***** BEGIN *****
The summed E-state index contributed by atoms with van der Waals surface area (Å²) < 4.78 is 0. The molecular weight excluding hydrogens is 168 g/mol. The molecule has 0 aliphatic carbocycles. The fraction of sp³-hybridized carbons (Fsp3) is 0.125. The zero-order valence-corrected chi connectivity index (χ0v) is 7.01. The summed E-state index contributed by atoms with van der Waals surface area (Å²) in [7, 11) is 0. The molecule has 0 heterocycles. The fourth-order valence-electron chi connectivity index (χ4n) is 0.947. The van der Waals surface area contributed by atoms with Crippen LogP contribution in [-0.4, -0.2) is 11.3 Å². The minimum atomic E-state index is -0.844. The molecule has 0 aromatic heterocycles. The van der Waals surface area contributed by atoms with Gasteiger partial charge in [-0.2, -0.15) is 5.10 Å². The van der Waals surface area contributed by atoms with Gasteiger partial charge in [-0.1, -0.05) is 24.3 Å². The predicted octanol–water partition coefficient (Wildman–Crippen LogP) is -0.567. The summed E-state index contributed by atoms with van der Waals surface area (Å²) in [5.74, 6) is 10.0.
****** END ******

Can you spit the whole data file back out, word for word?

The summed E-state index contributed by atoms with van der Waals surface area (Å²) < 4.78 is 0. The molecular weight excluding hydrogens is 168 g/mol. The molecule has 0 aliphatic carbocycles. The fraction of sp³-hybridized carbons (Fsp3) is 0.125. The zero-order valence-corrected chi connectivity index (χ0v) is 7.01. The summed E-state index contributed by atoms with van der Waals surface area (Å²) in [7, 11) is 0. The molecule has 0 heterocycles. The fourth-order valence-electron chi connectivity index (χ4n) is 0.947. The van der Waals surface area contributed by atoms with Crippen LogP contribution in [-0.4, -0.2) is 11.3 Å². The minimum atomic E-state index is -0.844. The molecule has 0 aromatic heterocycles. The van der Waals surface area contributed by atoms with Gasteiger partial charge in [-0.2, -0.15) is 5.10 Å². The van der Waals surface area contributed by atoms with Gasteiger partial charge in [-0.1, -0.05) is 24.3 Å². The predicted octanol–water partition coefficient (Wildman–Crippen LogP) is -0.567. The summed E-state index contributed by atoms with van der Waals surface area (Å²) in [5.74, 6) is 10.0.